Unfortunately, we are not, but know Dan and I worked very hard on how we were going to phrase that sentence.
Well a few things go into this:
1. Franklin has said that Pinegar has been good in practice and it's been a matter of translating to games. I hate to throw my hands in the air like this but that's probably something to trust, that this is an informed decision and that if he's the best in practice, it stands to reason that he'll be the best in games, too. To answer your question with another question (and I don't think I know the *correct* answer, to be clear): Do you think one of the guys who aren't getting the job done in practice can get the job done in games?
2. The psyche of a kicker is always something to consider. Pinegar is plenty talented — you have to be to be a scholarship kicker — but it could impact him long-term if you bench him as a freshman. Of course, the other side of that is if he keeps missing field goals, that same issue could arise. It's a strange situation for sure.
It's weird, because Penn State is one of nine P5 teams to win double-digit games in each of the last two years, and their recruiting has been outstanding, and yet they have one gigantic problem that has made losses hurt so much. ¯\_(ツ)_/¯
the real rivals are the friends we made along the way
I think the thing that has kinda gotten lost with Reid (and lord knows I have done it a lot this week) is we forget his last football game was the Rose Bowl. He's been back from his injury for a few months now, but you can only simulate in-game situations so much, and they can never fully replicate game reps. I think he'll be fine once he gets a whole lot of rust off of him — he didn't stick out for basically three quarters, which is sometimes what you want out of your corners — but yup, not his best quarter of football for sure.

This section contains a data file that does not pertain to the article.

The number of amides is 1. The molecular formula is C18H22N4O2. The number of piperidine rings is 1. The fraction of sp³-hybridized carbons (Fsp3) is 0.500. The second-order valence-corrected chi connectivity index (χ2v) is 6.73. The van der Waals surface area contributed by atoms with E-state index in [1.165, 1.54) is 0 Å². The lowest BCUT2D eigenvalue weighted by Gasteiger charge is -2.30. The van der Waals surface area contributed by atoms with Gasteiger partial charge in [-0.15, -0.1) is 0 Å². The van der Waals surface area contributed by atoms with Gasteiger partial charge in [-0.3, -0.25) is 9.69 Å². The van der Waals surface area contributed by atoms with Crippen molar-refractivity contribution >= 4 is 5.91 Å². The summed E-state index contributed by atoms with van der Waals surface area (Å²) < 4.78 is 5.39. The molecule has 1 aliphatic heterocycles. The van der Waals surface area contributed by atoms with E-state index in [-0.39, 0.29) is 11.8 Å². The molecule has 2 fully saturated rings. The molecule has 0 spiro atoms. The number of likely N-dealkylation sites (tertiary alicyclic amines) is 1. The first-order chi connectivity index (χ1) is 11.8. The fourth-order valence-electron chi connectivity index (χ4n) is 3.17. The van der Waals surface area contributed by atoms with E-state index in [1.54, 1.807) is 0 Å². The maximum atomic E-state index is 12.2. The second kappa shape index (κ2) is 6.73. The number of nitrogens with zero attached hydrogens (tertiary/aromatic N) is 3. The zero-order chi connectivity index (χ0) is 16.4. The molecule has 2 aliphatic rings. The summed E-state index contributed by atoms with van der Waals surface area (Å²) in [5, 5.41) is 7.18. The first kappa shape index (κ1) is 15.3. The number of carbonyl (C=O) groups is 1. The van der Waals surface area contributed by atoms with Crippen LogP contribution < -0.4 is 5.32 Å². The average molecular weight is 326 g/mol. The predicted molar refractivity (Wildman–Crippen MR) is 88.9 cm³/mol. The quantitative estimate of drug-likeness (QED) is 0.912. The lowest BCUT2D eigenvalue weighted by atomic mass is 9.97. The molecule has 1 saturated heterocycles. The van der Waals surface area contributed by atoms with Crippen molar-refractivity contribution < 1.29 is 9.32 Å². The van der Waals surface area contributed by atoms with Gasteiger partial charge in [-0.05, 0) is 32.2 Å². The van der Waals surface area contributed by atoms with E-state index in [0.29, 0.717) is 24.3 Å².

1. We'll get the defensive roundtable out eventually, and while I don't necessarily disagree the answer is Lamont Wade, I don't think he's a shoe-in to start at safety by any stretch of the imagination. They have a lot of good football players back there, it's more about finding who fits and who are the two best options. Wade certainly can be one of the two, but asking him to get used to a new position and make an impact in his first year is a bit ambitious for my liking. Again, we'll get into this soon.
2. I think answering the question about the most missed player is dependent on how big the gap is between who they're losing and who is there now. The gap between Saquon and Boobie is almost certainly sizable (at least now before we see Sanders take on the full-time RB role), but I also think it's much smaller than the gap between Gesicki and his myriad of replacements. This could be very, very different by the time, say, Ohio State comes to town, but I don't think it's a stretch to say that's the case right now.
I would, admittedly, have respect for any opponent that walked into a White Out game in all black uniforms. Partly because then PSU could wear all-white unis for the game, partly because it'd be cool as hell.
2016 was a really weird class. It had seven offensive players in it: By rankings, Miles Sanders was easily the best, then three offensive linemen (Michal Menet, Connor McGovern, Will Fries), then Jake Zembiec, then Danny Dalton, then Alex Gellerstedt. I suppose Dae'lun Darien counts, too, but he's a linebacker now. But yeah, the very clear-cut offensive recruiting plan in 2016 was "please god fix our OL," and seeing as how Menet, McGovern, and Fries might all start this year, I think it was a good idea.
Chris is being facetious, but I love this breakdown a lot.
He went 22-for-31 for 384 yards, four touchdowns, and an MVP award in the 2016 Big Ten Championship Game against one of the best passing defenses in America. If that is not good enough, nothing is.